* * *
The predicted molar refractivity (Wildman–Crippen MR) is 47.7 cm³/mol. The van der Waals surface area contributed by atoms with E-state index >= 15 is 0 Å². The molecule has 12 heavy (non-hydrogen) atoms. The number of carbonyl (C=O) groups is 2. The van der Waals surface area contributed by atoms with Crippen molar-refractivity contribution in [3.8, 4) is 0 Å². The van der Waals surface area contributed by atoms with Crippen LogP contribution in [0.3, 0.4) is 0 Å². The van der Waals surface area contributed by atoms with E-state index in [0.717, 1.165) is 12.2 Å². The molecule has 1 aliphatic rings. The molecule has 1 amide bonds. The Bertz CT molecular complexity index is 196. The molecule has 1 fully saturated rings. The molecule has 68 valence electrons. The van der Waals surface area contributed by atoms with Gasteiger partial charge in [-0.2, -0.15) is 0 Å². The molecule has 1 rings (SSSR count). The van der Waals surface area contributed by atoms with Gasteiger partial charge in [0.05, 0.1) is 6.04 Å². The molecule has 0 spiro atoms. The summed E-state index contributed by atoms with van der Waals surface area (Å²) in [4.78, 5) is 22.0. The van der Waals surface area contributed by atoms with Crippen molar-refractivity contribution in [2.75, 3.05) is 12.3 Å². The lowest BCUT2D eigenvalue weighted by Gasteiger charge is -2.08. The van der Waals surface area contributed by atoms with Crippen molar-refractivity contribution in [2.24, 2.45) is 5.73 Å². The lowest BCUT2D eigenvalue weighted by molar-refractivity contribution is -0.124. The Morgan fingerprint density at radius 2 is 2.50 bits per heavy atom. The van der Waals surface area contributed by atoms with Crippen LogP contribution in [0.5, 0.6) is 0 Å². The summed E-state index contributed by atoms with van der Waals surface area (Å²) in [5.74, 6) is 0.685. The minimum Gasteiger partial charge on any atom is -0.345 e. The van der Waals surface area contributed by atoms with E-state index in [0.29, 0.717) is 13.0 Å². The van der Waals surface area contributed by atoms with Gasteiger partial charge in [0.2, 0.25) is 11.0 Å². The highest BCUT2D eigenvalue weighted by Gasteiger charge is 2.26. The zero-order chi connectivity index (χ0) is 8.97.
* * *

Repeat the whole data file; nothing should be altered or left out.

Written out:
The predicted molar refractivity (Wildman–Crippen MR) is 47.7 cm³/mol. The van der Waals surface area contributed by atoms with E-state index >= 15 is 0 Å². The molecule has 12 heavy (non-hydrogen) atoms. The number of carbonyl (C=O) groups is 2. The van der Waals surface area contributed by atoms with Crippen molar-refractivity contribution in [3.8, 4) is 0 Å². The van der Waals surface area contributed by atoms with Crippen LogP contribution in [0.3, 0.4) is 0 Å². The van der Waals surface area contributed by atoms with E-state index in [0.717, 1.165) is 12.2 Å². The molecule has 1 aliphatic rings. The molecule has 1 amide bonds. The Bertz CT molecular complexity index is 196. The molecule has 1 fully saturated rings. The molecule has 68 valence electrons. The van der Waals surface area contributed by atoms with Gasteiger partial charge in [-0.2, -0.15) is 0 Å². The molecule has 1 rings (SSSR count). The van der Waals surface area contributed by atoms with Gasteiger partial charge in [0.05, 0.1) is 6.04 Å². The molecule has 0 spiro atoms. The summed E-state index contributed by atoms with van der Waals surface area (Å²) in [4.78, 5) is 22.0. The van der Waals surface area contributed by atoms with Crippen molar-refractivity contribution in [2.75, 3.05) is 12.3 Å². The lowest BCUT2D eigenvalue weighted by Gasteiger charge is -2.08. The van der Waals surface area contributed by atoms with Crippen molar-refractivity contribution in [2.24, 2.45) is 5.73 Å². The lowest BCUT2D eigenvalue weighted by molar-refractivity contribution is -0.124. The Morgan fingerprint density at radius 2 is 2.50 bits per heavy atom. The van der Waals surface area contributed by atoms with Crippen LogP contribution in [0.5, 0.6) is 0 Å². The summed E-state index contributed by atoms with van der Waals surface area (Å²) in [5.74, 6) is 0.685. The minimum Gasteiger partial charge on any atom is -0.345 e. The van der Waals surface area contributed by atoms with E-state index in [0.29, 0.717) is 13.0 Å². The van der Waals surface area contributed by atoms with Gasteiger partial charge in [0.2, 0.25) is 11.0 Å². The highest BCUT2D eigenvalue weighted by Gasteiger charge is 2.26. The zero-order chi connectivity index (χ0) is 8.97.